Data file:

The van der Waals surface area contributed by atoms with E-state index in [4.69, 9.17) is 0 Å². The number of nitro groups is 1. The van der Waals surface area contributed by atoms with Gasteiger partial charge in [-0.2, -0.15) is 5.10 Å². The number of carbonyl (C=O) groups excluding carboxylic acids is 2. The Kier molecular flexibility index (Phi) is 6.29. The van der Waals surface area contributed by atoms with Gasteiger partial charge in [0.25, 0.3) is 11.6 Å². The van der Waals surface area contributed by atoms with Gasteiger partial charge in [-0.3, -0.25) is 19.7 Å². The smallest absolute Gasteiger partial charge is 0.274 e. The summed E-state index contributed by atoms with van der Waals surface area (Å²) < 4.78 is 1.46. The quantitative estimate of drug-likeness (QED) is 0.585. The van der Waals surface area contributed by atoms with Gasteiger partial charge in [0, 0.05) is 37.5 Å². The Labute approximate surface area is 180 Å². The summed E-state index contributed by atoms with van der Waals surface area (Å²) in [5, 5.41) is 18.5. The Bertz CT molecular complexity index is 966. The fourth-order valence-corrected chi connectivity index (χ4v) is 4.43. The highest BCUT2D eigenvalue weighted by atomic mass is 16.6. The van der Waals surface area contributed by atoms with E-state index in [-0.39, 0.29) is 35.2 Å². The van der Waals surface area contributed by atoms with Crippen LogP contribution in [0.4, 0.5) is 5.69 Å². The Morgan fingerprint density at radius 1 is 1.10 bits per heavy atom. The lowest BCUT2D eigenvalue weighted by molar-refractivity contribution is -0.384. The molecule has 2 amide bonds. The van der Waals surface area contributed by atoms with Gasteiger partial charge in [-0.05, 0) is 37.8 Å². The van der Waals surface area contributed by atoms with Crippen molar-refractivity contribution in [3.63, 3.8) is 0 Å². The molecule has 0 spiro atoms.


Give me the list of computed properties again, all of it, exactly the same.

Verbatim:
The van der Waals surface area contributed by atoms with E-state index in [4.69, 9.17) is 0 Å². The number of nitro groups is 1. The van der Waals surface area contributed by atoms with Gasteiger partial charge in [-0.2, -0.15) is 5.10 Å². The number of carbonyl (C=O) groups excluding carboxylic acids is 2. The Kier molecular flexibility index (Phi) is 6.29. The van der Waals surface area contributed by atoms with Gasteiger partial charge in [0.25, 0.3) is 11.6 Å². The van der Waals surface area contributed by atoms with Gasteiger partial charge in [-0.3, -0.25) is 19.7 Å². The smallest absolute Gasteiger partial charge is 0.274 e. The summed E-state index contributed by atoms with van der Waals surface area (Å²) < 4.78 is 1.46. The quantitative estimate of drug-likeness (QED) is 0.585. The van der Waals surface area contributed by atoms with Gasteiger partial charge in [0, 0.05) is 37.5 Å². The Labute approximate surface area is 180 Å². The summed E-state index contributed by atoms with van der Waals surface area (Å²) in [5, 5.41) is 18.5. The Bertz CT molecular complexity index is 966. The fourth-order valence-corrected chi connectivity index (χ4v) is 4.43. The highest BCUT2D eigenvalue weighted by atomic mass is 16.6. The van der Waals surface area contributed by atoms with E-state index in [-0.39, 0.29) is 35.2 Å². The van der Waals surface area contributed by atoms with Crippen LogP contribution in [0.4, 0.5) is 5.69 Å². The Morgan fingerprint density at radius 1 is 1.10 bits per heavy atom. The lowest BCUT2D eigenvalue weighted by molar-refractivity contribution is -0.384. The molecule has 2 amide bonds. The van der Waals surface area contributed by atoms with Gasteiger partial charge in [-0.05, 0) is 37.8 Å². The van der Waals surface area contributed by atoms with Crippen molar-refractivity contribution in [3.63, 3.8) is 0 Å². The molecule has 0 spiro atoms.